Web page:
How Not to Sweat Youth Sports

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How parents, coaches and community can support young student-athletes in today’s competitive athletic environment 


IT’S WELL KNOWN THAT participation in athletics can have a positive impact on youth and adolescent wellbeing. For years, research has shown that participation in youth sports improves academic performance and reduces the risk of depression, not to mention the physical benefits of regular exercise and life skills learned. 

“There are so many things kids learn from sports,” says Meghan Duffy, a physical therapist at Coastal Pediatric Therapies, elite runner, run coach and yoga teacher. “Accountability, discipline, patience; how to win and lose; how to respect people.” 

Yet, when it comes to youth sports, there is a risk of playing too much, too hard. 

According to the American Academy of Pediatrics (AAP), half of pediatric athletic injuries are related to overuse rather than accidents — a rate nearly double that of Canadian youth. With this level of intensity, it comes as no surprise then that the AAP also reports that 70% of youth will discontinue playing organized sports by age 13. The prevailing theory as to why kids are quitting: the physical and mental toll of increased pressure to specialize in a single sport — and win.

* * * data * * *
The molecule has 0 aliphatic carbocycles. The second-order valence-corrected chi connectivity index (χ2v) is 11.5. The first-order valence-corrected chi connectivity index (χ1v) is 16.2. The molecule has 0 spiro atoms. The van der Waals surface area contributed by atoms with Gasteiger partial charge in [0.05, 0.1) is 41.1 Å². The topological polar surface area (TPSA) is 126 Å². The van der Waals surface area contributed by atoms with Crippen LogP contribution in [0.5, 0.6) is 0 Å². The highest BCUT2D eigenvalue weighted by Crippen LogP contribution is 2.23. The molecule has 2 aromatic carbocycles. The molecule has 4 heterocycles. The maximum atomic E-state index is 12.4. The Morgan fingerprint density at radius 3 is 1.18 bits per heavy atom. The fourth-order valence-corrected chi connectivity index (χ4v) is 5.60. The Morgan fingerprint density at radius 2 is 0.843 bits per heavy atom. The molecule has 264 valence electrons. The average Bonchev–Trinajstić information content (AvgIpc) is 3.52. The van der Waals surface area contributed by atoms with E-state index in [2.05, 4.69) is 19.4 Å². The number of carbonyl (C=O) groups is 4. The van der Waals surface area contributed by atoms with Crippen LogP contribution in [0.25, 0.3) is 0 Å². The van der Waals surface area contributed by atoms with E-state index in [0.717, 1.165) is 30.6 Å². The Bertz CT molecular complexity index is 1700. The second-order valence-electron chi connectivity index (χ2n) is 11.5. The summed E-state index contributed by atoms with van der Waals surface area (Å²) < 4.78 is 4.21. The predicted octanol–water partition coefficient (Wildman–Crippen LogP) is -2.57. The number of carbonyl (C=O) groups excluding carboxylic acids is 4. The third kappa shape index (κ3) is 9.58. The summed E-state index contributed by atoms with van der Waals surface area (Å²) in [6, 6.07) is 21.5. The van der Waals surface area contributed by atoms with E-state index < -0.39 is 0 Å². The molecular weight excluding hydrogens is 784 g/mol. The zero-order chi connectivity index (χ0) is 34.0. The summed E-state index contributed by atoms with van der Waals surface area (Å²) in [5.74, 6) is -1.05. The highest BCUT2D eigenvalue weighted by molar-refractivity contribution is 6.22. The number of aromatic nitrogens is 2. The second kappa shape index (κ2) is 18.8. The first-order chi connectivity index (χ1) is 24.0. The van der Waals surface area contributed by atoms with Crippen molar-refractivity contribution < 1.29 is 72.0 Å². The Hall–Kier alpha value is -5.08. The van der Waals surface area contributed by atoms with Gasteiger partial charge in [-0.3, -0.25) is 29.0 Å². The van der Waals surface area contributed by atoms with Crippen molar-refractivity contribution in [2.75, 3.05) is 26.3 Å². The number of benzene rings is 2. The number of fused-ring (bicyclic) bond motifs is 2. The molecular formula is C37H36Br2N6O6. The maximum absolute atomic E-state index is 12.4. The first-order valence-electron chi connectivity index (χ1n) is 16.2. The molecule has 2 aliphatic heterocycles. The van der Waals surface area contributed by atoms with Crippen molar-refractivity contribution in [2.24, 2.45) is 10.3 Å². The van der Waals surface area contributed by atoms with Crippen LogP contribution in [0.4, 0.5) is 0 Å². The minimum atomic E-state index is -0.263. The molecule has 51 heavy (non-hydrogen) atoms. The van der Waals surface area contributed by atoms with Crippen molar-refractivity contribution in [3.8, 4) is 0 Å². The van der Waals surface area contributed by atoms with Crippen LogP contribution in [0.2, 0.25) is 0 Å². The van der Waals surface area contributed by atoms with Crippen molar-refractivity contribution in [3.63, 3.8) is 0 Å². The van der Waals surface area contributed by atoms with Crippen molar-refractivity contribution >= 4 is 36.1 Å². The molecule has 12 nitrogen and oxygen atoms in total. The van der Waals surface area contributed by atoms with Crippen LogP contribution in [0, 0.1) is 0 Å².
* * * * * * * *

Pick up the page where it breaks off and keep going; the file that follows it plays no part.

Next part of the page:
How can families ensure their kids reap the benefits of organized sports without treading into the territory of physical or mental harm? What can families, coaches and communities do to better prepare young student-athletes for lifelong physical and mental wellness?

Young women runners at the starting blocks

Time for Rest 

Brian Tuten is the manager of sports medicine at St. Joseph’s/Candler and head athletic trainer at Benedictine Military School. He says he frequently sees overuse injuries, and most of the time they are the result of a parent pushing a young athlete to train too hard. 

“It’s a big problem,” Tuten says. “Parents have these kids doing extra work, like a heavy lifting program at a gym. They are double-dipping, thinking it’s going to make their student-athlete better, but it’s holding them back.” 

Duffy also encounters many overuse injuries in her pediatric PT and coaching practices. Premature sports specialization — playing one sport all year at too young of an age — is at the root of the problem, she says.